What are worm castings?
Worm castings are an organic form of fertilizer produced from earthworms. Also known as vermicast, worm castings manure is essentially earthworm waste.
Why use worm castings?
- They reduce your dependence on chemicals
- Lower your cost of production
- Increase yields
- Can be applied directly to plants without burning them out
Worms are nature’s ultimate recyclers—taking garbage in and turning out black gold. As they eat through compost, their waste creates an optimal soil enricher.
Castings are Mother Nature’s purest form of a sustained release plant food and are gentle enough that they can be applied directly to sensitive plant roots without fear of burning and they supply magnesium, phosphates, calcium, potassium, and potash, along with micro-nutrients and trace elements.
The worms will speed up the composting process and you will see a huge improvement in the size and growth of vegetable seedlings and transplants by using castings.
How to make your own worm compost system
One of the best parts of having a worm compost system is it is self-contained and nearly odorless.
It’s a simple process. You can use plastic storage bins, galvanized tubs or wood.
All of the materials have their pros and cons; rubber is cheap, easy to use and durable. Galvanized tubs can be costly but will last forever. Wood will eventually be eaten, and plastic cracks easily, but either of the materials will get the job done.
Do keep in mind if you decide to use wood you want to make sure that the wood is not chemically treated because it can be harmful to your worms and compost.
Did You Know?
Red wigglers dont have eyes and breathe through their skin.
Having two sex organs, you can breed them even if you only have one worm.
Red wigglers will generally eat their own weight daily.
Most worms probably live and die within the same year.However they are said to double every 90 days.
How to choose container
When choosing your bins, determine how many worms you will want.
The larger you make the container, the more worms it can sustain. Estimate one pound of worms for every square foot of surface area. One pound of worms is able to compost a ½ pound of food per day.
Keep the depth no more than 24 inches deep because composting worms will not go further down than that.
Also, use a second container underneath to collect drainage.
Once you have your bin you need to make sure it is ventilated. For plastic, drill several 1/8 inch holes about 4 inches from the bottom (this is NOT for the bin that you will use for drainage). If you don’t drill the holes, the worms will stay at the bottom of the bin and you may drown them. Untreated wooden bins are naturally ventilated because of the structure of wood.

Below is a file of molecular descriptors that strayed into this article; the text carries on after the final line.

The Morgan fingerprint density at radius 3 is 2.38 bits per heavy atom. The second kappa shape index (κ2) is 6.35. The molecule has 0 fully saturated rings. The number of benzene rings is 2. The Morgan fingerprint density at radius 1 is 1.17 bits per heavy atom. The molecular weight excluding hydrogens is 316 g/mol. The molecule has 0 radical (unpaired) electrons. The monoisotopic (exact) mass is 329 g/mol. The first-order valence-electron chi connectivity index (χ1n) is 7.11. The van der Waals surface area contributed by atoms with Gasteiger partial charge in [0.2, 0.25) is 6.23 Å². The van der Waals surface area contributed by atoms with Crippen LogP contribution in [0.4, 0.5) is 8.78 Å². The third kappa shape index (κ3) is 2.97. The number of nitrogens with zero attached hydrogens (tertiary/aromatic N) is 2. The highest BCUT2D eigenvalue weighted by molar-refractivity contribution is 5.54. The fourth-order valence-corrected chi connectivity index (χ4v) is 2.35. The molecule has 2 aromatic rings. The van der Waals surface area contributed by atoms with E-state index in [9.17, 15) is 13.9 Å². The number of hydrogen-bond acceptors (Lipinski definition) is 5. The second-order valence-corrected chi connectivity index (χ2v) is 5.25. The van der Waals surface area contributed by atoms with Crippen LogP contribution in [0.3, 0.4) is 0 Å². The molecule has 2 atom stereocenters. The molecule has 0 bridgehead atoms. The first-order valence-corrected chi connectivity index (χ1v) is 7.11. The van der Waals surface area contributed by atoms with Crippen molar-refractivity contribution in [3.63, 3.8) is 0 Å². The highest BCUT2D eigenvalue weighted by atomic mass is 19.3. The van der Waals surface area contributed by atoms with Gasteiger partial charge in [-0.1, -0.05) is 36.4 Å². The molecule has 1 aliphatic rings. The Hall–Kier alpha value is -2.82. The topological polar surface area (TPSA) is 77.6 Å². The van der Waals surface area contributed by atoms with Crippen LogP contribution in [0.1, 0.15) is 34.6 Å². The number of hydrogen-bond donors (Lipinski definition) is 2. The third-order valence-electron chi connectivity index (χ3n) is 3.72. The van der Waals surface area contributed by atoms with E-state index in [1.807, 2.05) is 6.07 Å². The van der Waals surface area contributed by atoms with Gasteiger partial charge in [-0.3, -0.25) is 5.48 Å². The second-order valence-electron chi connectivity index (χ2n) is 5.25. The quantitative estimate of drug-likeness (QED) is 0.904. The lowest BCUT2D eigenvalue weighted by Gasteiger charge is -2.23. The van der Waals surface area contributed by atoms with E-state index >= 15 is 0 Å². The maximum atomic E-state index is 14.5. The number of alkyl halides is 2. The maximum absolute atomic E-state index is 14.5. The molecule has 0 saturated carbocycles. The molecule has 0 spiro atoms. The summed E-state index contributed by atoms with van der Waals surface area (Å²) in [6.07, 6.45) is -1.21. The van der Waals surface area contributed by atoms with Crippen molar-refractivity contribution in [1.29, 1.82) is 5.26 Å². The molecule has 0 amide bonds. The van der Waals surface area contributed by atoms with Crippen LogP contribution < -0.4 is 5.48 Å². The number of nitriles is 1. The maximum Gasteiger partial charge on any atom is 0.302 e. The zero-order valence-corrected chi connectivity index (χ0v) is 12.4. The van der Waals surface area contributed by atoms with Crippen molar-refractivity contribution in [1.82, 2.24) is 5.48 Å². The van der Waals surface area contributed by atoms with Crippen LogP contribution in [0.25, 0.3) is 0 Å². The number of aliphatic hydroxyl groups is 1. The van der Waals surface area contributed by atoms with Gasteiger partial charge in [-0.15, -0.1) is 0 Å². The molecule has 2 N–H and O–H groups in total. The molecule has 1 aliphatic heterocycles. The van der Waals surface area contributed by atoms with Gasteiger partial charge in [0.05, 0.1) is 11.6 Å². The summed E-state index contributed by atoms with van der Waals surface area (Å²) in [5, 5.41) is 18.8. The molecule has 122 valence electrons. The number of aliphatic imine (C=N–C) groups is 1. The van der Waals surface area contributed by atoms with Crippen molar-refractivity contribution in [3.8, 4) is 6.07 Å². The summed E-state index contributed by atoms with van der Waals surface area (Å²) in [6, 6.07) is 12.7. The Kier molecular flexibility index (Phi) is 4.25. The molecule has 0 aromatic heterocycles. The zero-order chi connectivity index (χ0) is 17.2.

Your bin will also need a cover to prevent light from getting in and to prevent the compost from drying out. Choose or make a lid that can be removed if your compost is too wet. You can use a canvas tarp, doubled over and bungee-corded on, or kept in place with wood. Burlap sacks also work well, and can be watered directly. You can also simply use a cover that comes with the rubber storage totes.
How to prepare the box for worms
Fill your bin with thin strips of paper scraps, unbleached corrugated cardboard or shredded newspaper, straw, dry grass, or something similar. This provides a source of fiber to the worms and keeps the bin well-ventilated. Sprinkle a handful of dirt on top, and thoroughly moisten. Allow the water to soak in for at least a day before adding worms.
What types of worms to buy and where to get them
There are several varieties of worms that are bred and sold commercially for vermicomposting; just digging up earthworms from your backyard is not recommended.
You can find worms all over the place online. Also local gardening clubs are a good place to start.
The worms most often used are Red Wigglers. Another variety to consider are European Night crawlers. They do not reproduce quite as fast as the red wigglers, but grow to be larger, eat coarser paper and cardboard better, and seem to be heartier.
Feeding the worms
The types of food you can put into your compost bin are fruit and vegetable scraps, coffee grounds, tea bags, and crushed egg shells. Limited amounts of breads and starchy foods are okay, but avoid citrus and onions because they can be too harsh for worms. Dairy, meat, or anything oily should not be added because it will cause the bin to stink. If you just stick to fruits and vegetables with enough bedding, the bin won’t have any smell at all.
Feed the worms gradually until you get an idea of how much they eat. Worms eat about half their weight in food everyday, so a pound of worms could eat 3-4 pounds of food in a week. (The worms are feeding on the microorganisms on the food, not the food itself.) Feeding lightly and often will produce more worms.
Add more cardboard, shredded newspaper, hay, or other fibrous material once a month, or as needed.
How do you harvest worm castings.
Put on rubber gloves, and move any large un-composted vegetable matter to one side. Then, with your gloved hands, gently scoop a section of worms and compost mixture onto a brightly lit piece of newspaper or plastic wrap. Scrape off the compost in layers. Wait a while giving the worms time to burrow into the center of the mound. Eventually you will end up with a pile of compost next to a pile of worms. Use your fresh compost in the garden or where ever it is needed and return the worms to the bin.